Cassave Cassavi

See Cassada.


Eau de, or eau de casse-lunette. It is water distilled from the flowers of the cyanus.


(From its resemblance to cassis, a hood; or helmet); Lysimachia galericulata; Scutellaria gale -riculata Lin. Sp. Pi. 835. Hooded loose strife.

Lysimachia caerulea galericulata, or gratiola caerulea, (from Lysimachus, the inventor). Hooded Willow Herb.

Dr. Turner says it was called lertianaria, from its' use in intermitting fevers; it is bitter, stinks like garlic, but is never used.


See Coriandrum.


See Alcali.


A kind of humid suffumigation described by Marcellus.


See Saccharum.


See Acajaiba.


Called also bengalle Indorum, rysagon, and casminar. The root brought from the East Indies in irregular slices is tuberous, an inch or more thick, marked on the surface with circles or joints like the galangal: it is brown on the outside, and of a dusky yellow within. We have no certain account of the plant from which it is taken.

This root was introduced by Marloe as a medicine of uncommon efficacy in nervous diseases; at present it is used as a stomachic, but not so generally as it seems to deserve. It is warm and aromatic, slightly bitter, in smell resembling ginger, or zedoary, from which it differs in being milder. Spirit of wine extracts all its virtue; and, if the tincture is evaporated, it remains in the extract. Lewis's Mat. Med.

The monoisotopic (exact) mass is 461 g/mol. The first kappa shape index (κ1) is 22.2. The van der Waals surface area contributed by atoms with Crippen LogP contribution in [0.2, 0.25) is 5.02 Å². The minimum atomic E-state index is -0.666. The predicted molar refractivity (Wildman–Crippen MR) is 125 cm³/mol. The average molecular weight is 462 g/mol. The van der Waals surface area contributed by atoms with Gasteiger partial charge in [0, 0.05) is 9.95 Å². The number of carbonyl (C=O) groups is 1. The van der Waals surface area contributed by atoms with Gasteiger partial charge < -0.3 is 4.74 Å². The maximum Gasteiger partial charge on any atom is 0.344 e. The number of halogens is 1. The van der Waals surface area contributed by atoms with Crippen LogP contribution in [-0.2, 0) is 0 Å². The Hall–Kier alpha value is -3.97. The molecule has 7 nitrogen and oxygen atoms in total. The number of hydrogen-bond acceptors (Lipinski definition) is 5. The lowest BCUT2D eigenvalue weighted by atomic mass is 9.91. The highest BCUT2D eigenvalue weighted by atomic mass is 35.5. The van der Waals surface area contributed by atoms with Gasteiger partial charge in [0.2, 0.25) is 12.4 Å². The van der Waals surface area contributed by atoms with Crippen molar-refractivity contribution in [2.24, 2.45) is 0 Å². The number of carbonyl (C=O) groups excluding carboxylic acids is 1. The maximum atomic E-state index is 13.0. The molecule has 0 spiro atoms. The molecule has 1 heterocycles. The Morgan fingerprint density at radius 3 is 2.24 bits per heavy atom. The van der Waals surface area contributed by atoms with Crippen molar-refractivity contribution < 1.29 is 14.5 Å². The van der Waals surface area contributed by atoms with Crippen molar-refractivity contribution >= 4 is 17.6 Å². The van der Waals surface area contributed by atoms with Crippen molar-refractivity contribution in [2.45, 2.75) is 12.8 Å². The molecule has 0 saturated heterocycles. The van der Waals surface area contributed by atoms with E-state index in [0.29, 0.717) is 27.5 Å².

(From the Arabic term kesut). See Cuscuta.


(From castro, to castrate). In botany it means having the filament without the anthera, or part which contains the dust of impregnation. In medicine, those unhappy beings who, to preserve the voice from the changes produced by puberty, are thus mutilated in early infancy. In the East, the same operation is practised to qualify them as safe guardians of the women.


See Dysenteria.


(From cado, to fall out, or occur). This word signifies the same as symptoma; but sometimes any thing fortuitous or spontaneous; or a fall from an eminence. In Paracelsus it signifies a present distemper, as well as an entire history of a disease.


See Ambalam.


(From Catablema 1760 to place round).

The outermost fillet which secures the rest of the bandage; also fimbria. Hippocrates, secundum Galenum. Catachloos, (from Catablema 1761 and to make green). Galen styles it ' a very green colour.' It is applied to stools; and then catachola, very bilious, will be synonymous.


(From Catachriston 1763 to anoint).

A medicine applied by way of unction.


(From Gatachysis 1764 to pour out). An affusion.